In the 1900 census for Brooklyn Ward 1, Kings, New York, David Rait is a boarder, married, an accountant, aged 74, born Nov 1825 in Scotland - his father’s birthplace is given as Scotland, and his mother’s as Jamaica, W.I. He immigrated to the United States in 1843 and had lived there for 57 years. The record states that he married in 1899 and had thus been married for one year. Presumably his wife Mary had died.
Robert Rait, aged 17, goldsmith, is recorded as arriving in New York from Montego Bay, Jamaica on 20 June 1845 aboard the brig Thomas. The country to which he usually belonged was Jamaica and he intended to stay in New York
Margaret Rait appears on a passenger list arriving in New York from Jamaica on 12 September 1836 aboard the brig Morning Star. Her age is given as 32 (thus born about 1804) and her occupation is given as Lady. She was accompanied by two children; James aged 2 and Emily 9 months - all belonging to New Brunswick. In the party was also a servant named Elizabeth McDonald, aged 22, also of New Brunswick (possibly a relative to Margaret McDonald?) and two other young ladies.
How and whether the family fits in with other New Brunswick Raitts has not yet been ascertained. However, more work will be done on the family, especially the Jamaican side since there have been several Rait births in Jamaica and they are quite probably related to James Rait.
James was also mentioned in connection with other property. There were also lots granted in Blacks Harbour. One was to Thomas Barry who received lot A which was a 96 acre lot comprising the whole of Deadman's Peninsula. We were unable to determine when he purchased the land and whether he lived there or not, but we do know he sold the land to James Rait on January 11, 1837 for 100 pounds.
On Grand Manan Island (NB), Abijah Guptail bought from his brother, Thomas, 87 acres granted to Thomas by the government (Book 'P', p. 457, 458). It appears to have been Lot #37, since in 1835 the sons and daughters of Abijah sold to James Rait of St. Andrews a 1-acre piece of waterfront land on Grand Harbour Stream, known and distinguished as Lot #37, for erecting dams and mills and other conveniences.
As noted above, James moved from St Andrews, New Brunswick to Jamaica where he subsequently died. It is recorded that James Rait of Montego Bay, in the parish of Saint James, Island of Jamaica left a will proved on 29 January 1844 which is held in the National Archives in London. In it he left his estate and personal effects in the island as well as elsewhere to his dearly beloved children Elizabeth Watt Rait, David Rait, Margaret Rait, Ann Crichton Rait, James Rait, Janet McDonald Rait and Robert Watt Rait.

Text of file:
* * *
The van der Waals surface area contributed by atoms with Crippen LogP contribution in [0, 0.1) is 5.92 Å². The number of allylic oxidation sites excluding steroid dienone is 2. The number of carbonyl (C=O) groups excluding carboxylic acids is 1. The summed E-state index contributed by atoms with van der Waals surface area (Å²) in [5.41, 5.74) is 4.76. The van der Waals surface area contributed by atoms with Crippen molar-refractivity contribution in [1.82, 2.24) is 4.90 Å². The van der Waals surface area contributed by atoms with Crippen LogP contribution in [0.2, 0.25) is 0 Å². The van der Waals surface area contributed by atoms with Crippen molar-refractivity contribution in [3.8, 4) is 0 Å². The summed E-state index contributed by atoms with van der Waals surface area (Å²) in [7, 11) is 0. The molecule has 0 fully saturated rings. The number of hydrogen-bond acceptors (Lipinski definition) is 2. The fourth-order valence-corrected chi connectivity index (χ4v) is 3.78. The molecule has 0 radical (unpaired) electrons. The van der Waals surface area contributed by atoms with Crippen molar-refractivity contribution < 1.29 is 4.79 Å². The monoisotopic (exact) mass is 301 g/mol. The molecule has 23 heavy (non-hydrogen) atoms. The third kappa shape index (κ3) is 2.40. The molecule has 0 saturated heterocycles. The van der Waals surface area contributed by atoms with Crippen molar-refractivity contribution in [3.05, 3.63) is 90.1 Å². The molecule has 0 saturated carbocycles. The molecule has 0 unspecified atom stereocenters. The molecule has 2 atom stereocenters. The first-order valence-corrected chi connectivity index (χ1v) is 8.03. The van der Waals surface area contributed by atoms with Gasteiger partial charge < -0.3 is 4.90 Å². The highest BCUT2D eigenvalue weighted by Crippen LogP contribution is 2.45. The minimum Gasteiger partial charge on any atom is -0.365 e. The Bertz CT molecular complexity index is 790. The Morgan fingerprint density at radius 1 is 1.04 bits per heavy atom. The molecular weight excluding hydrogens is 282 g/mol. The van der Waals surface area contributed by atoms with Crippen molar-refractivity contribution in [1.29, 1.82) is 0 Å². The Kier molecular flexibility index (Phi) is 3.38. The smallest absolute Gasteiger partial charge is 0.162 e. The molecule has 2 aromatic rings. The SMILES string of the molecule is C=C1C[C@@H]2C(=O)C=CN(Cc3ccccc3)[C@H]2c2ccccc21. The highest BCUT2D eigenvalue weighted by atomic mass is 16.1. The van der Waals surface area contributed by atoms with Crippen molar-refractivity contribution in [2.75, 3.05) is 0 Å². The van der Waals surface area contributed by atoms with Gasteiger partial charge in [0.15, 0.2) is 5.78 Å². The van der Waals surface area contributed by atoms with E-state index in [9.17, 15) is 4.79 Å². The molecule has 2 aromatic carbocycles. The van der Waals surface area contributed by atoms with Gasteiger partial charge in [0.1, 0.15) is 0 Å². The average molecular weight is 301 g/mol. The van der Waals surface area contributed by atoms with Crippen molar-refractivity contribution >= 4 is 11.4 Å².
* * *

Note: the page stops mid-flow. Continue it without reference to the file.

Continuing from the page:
We know one more piece of information about James.
The records of All Saints in St Andrews, New Brunswick (there is also an All Saints in St Andrews in Scotland) list the marriage of Margaret McDonald to John Campbell on 22 August 1816. John died on 9 August 1830, and was buried in the same cemetery as Margaret's parents and brother. The stone reads:
Sacred / To / The Memory of / John CAMPBELL / Esquire / Late merchant in Saint Andrews / [epitaph] / Born at Dalle in Craignish / Argyleshire, North Britain / he died / In the hope of a glorious resurrection / 9th August 1830 / Aged 68 years.
John left a will, and according to Early New Brunswick Probate Records 1785-1835, it was dated 9 January 1826 and proved 16 August 1830. He left all of his estate to his wife Margaret. That included property in five of the parishes of the county. The New Brunswick Courier reported the death of Margaret in the 19 December 1840 issue. She had died at the home of Robert Watt in Montego Bay, Jamaica, on 3 November 1840, at the age of 70 years. That would suggest a year of birth of 1770, which if correct suggests that Margaret was indeed not with her parents when they were listed on 18 July 1784, as above. Margaret's will, dated 16 August 1834, left all of her estate to a friend, James Rait. If Margaret and John had any children, they did not survive their parents. It is likely that Margaret was buried in Jamaica.
There is possibly a confusion of Margarets here. The Margaret who married John Campbell in 1816 in New Brunswick seems to have been named Margaret McDonald, while the Margaret who married James Rait was Margaret Watt. According to Blackwood’s Edinburgh Magazine, vol. 10, it would appear that on 31 October 1821 in Glasgow, James Rait, merchant there, married Margaret, eldest daughter of Robert Watt, Esq.,merchant, Montego Bay, Jamaica. And it is presumably this Margaret who died at the house of [her father] Robert Watt in 1840. It seems that she was born in Jamaica as evidenced by son David stating that was his mother’s birthplace in the 1900 census. It is interesting, though, to see that the other Margaret left all her estate - which included that of her deceased husband, John Campbell - to James Rait - and that one of James’s daughters was named Janet McDonald Rait - the mother is listed as Margaret Watt.